Well, actually we know.

Anonymous said...

I am still waiting for PAP town councils to explain if they had invested minibonds with their eyes open.

Anonymous said...

Just remember to vote with your eyes open when the time comes ...

Anonymous said...

After reading all these, Obviously there are so many shrewd talkers in the government and the financial circles, but none can offer any concrete help to the poor investors who had been made suckers by the foreign banks. If this turns out to be the case, it will make ppl sad and insecure for the country. Just look at HK. Should peaceful citizens of singapore be made to suffer? Should we be proud of the results?

Anonymous said...

To anonymous at 12.58pm:

I fully agree with your call. I will do exactly that in the next available opportunity except I had no such chances for the last 3 rounds, all uncontested!

Anonymous said...

Then theres pretty good chance you are in for the 4th.

Anonymous said...

"Higher returns means higher risks. So when somebody tells you, ‘you get 1.5 per cent at the bank, I give you 5 per cent’, read the small print carefully." Shouldn't our dear Town Councils be aware of this, if so why did they still invest in it. Perhaps we need even more qualify people to prevent further loss of people's sweat and blood money, could have better gone to NKF!

Anonymous said...

There is a golden rule to investing:

-Do not come into the capital markets seeking no risk or 'capital guaranteed' products, but rather ask yourself, what amount of risks are you willing to undertake for a certain amount of return?

How did such a complex instrument which few fully understood be distributed to so many retail investors? Was it cheating & fraud on the part of banks? Was it the greed of the investors hankering after the 5.5%? Or both? Ppl will debate on for a long time but it boils down to 4 factors; bullish expectations, complacency, greed and to a certain extent 'legal deception'.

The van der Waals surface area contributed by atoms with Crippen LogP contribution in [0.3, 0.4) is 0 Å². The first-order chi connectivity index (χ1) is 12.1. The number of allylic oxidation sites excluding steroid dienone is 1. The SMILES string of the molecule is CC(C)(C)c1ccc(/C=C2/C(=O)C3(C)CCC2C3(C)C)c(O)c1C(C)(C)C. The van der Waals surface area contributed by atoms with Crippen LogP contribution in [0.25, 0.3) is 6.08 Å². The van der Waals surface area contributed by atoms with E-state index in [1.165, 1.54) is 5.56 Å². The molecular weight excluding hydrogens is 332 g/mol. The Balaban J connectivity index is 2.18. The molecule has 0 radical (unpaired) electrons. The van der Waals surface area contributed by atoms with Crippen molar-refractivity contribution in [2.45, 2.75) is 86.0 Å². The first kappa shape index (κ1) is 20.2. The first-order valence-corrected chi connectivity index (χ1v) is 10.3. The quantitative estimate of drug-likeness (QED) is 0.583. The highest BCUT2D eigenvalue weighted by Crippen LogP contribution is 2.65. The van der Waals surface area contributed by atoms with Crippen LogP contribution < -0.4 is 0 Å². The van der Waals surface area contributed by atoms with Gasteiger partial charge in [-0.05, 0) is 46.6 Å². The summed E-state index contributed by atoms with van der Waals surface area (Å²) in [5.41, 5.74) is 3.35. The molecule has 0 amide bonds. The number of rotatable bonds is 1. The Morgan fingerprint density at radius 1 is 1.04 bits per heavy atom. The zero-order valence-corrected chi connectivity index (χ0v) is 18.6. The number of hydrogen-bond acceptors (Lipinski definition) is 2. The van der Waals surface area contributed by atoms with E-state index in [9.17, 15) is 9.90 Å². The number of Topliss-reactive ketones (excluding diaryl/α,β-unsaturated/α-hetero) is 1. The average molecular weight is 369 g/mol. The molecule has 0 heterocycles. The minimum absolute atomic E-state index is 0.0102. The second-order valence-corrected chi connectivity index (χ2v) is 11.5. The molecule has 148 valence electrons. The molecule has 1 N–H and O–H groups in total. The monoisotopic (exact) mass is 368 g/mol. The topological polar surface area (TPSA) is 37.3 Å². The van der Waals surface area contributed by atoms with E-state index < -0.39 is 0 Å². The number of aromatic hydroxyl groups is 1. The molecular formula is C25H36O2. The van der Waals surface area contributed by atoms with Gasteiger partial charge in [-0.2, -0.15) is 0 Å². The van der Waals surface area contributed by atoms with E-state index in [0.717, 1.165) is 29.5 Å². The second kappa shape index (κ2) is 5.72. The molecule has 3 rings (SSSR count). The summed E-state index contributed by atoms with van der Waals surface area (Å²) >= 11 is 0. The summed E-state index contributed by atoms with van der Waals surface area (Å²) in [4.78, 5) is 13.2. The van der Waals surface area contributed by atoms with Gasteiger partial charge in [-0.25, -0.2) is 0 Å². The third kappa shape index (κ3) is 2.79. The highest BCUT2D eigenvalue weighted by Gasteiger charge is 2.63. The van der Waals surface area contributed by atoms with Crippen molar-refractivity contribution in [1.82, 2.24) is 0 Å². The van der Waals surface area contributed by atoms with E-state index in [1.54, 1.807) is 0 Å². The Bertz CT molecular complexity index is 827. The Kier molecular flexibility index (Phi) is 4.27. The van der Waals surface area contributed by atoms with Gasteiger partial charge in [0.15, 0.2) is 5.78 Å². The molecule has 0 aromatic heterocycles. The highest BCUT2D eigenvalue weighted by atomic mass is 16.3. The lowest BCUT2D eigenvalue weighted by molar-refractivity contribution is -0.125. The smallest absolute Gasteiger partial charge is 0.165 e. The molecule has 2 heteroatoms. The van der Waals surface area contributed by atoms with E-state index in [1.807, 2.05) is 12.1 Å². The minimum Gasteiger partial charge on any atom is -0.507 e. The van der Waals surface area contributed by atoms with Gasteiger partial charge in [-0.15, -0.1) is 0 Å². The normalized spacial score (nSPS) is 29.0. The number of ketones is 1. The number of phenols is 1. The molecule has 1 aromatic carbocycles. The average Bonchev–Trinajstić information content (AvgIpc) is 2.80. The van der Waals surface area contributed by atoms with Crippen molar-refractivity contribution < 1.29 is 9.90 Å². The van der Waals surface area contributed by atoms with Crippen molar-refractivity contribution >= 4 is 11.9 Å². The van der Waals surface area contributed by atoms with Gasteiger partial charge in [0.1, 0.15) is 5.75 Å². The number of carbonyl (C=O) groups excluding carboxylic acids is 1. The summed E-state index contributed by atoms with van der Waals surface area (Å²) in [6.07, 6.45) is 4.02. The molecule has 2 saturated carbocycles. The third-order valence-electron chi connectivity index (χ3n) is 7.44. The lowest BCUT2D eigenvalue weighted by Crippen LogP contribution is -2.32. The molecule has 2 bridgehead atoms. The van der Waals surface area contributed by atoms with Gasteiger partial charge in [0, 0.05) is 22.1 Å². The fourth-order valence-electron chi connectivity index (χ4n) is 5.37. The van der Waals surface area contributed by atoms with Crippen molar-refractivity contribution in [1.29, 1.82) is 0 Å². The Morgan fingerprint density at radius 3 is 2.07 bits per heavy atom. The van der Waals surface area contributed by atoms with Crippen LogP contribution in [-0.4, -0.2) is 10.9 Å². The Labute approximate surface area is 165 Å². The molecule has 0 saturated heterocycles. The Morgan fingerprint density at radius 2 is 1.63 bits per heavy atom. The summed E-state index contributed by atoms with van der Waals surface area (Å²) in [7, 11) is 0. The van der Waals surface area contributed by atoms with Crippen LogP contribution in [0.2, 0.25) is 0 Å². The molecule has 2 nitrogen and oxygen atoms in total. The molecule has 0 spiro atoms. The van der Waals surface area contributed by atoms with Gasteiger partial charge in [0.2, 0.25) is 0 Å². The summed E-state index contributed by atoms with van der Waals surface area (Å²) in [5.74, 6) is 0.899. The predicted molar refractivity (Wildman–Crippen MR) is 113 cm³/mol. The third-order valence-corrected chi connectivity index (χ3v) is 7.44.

Bullish expectations - With the buoyant markets, everyone expected the prosperity to continue for many more years, banks included. Investors who made money in property/stocks looked to the CLNs, thinking it was a investment that gave lower returns on lower risks (because FD rates were low). Investment banks saw it as a cheap way to raise capital, local banks jumped on the opportunity to increase their fee income. Investors thought it was a safer alternative to FDs. Both banks and investors became complacent and greedy. Hence structured products which took on the default risks of large entities deemed 'too large to fail then' became proliferated. Just as investors, non of the local banks which distributed the CLNs expected these entities to go under. But if one truly understood the risks involved, one may have avoided them. But at the same time, how come one expect RMs who also did not understand these products to be tasked with advising on them?

Yes there must have been some cases of mis-selling (Greed on the part of RMs). Yes some investors must have taken it up with 'their eyes wide opened'. But it will be very diff to pinpoint one party as being solely at fault.

I have utmost respect for Mr. Tan who is fighting for those who have lost their hard earned money. In my eyes he is the people's champion.

But I have wrote my piece here today because I can't help but wonder; why are so many people so vocal and critical here, but they do not write directly to the forum or directly to the government or ministers? If Mr. Tan were to be criticised for politising this issue or be ridiculed as 'anti-PAP', 'anti-establishment', how many will come to his defence? How many who have rallied behind him, asking him to stand up and be their voice would suddenly turn meek, quiet and anonymous?

In pragmatic S'pore I say the answer would likely be disappointing.

I hope more will write responsibly on this blog space as Mr. Tan has encouraged.


Harold Lin